Disarray in fuel poverty policy

In their consideration of the Energy Select Committee report on Energy Prices, Profits and Fuel Poverty (published 29 July), the media focused on the opacity of the energy companies’ accounts, the lack of transparency, and the apparent weakness of the Regulator, Ofgem, in looking after consumers’ interests.

Elderly woman trying to keep warm by the firesideBut the media failed to comment on the trenchant observations made by the Committee on fuel poverty. Here, the Government came in for a lot of flak. The Committee found it disappointing that so much of Government fuel poverty policy centres on short term help with bills when improving the thermal efficiency of the UK housing stock should be the priority. It commented on the hiatus in fuel poverty policy whilst thrashing out a new definition and a new approach, and observed that policy has effectively been frozen at a time when energy price rises have made energy costs increasingly unaffordable for vulnerable and low income households. Continue reading “Disarray in fuel poverty policy”

Excess Winter Deaths

In the winter of 2011/12, there were 24,000 Excess Winter Deaths in England and Wales (of which 21,700 were people over 65). By way of comparison, this shocking figure dwarfs the 1,715 people killed on roads in England and Wales in 2011.

True, the figures show a fall on last year, which in turn was a fall on the gristly winter of 2009/10. In fact, amongst the very vulnerable group of older people over 75, there was actually an increase.   But the figures go up and down each year, and it is too early to see long term trends. They are simply far too high to feel anything but shame for this country’s deplorable record on supporting its older citizens to cope with the cold.178x178_spread_the_warmth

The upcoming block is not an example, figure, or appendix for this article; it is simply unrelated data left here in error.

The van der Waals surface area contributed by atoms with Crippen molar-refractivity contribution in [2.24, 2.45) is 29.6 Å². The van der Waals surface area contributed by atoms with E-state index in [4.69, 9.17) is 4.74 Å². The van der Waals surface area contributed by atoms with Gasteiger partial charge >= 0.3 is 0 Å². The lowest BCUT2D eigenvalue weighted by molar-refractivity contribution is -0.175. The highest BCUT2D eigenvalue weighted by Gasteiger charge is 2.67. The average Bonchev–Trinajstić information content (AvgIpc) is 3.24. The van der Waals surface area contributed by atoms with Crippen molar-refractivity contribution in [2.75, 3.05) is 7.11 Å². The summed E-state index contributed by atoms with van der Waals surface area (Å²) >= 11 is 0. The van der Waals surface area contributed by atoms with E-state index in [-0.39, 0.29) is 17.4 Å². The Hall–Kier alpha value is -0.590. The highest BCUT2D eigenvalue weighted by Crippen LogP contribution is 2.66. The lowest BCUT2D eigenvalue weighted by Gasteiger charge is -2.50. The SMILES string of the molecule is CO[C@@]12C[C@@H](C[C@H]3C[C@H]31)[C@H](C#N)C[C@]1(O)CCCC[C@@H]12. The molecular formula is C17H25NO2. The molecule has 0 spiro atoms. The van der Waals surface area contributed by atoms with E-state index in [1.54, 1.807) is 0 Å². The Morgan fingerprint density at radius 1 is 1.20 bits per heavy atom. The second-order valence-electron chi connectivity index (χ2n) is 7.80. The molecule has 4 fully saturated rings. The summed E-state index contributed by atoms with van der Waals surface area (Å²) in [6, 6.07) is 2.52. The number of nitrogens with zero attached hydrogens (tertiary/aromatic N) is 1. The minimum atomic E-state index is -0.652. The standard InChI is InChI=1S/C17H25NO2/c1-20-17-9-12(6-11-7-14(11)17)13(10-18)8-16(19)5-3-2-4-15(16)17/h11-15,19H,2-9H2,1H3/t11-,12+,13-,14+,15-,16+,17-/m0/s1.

The problem of coping with the cold is primarily an issue of housing. Broadly speaking, the older the house the more likely it is to be thermally inefficient, and the more expensive it will be to keep adequately warm.   The proportion of our housing stock built before 1919 is 22%:  a further 17% was built between 1919 and 1944. The work on insulating these homes and equipping them with modern, energy efficient heating systems has been very slow, and we have watched the numbers in fuel poverty rising remorselessly over the last eight years as energy prices have spiralled upwards. Continue reading “Excess Winter Deaths”

The fatal statistics of cold weather

The annual publication of the Excess Winter Deaths statistics are a reminder – a rather grim reminder – of how badly we manage cold in this country.

Still substantially higher than in most European countries, the figures for 2010-2011 show a small fall from the previous year, with winter deaths in all age groups falling from 28,570 to 28,150 in Great Britain (the figures for Northern Irelandare not yet available).  Of these, the majority were among people over 65 – 26,010 falling to 23,840.

In truth, since winter is defined as the 4 months December to March, the deaths counted as winter deaths are sometimes a bit arbitrary.  The substantial point is that they represent only the visible tip of an iceberg of illness, misery, unhappiness and anxiety.  Thanks to some authoritative research earlier this year by the Marmot team (on public health), we now know a lot more about the adverse effects of cold.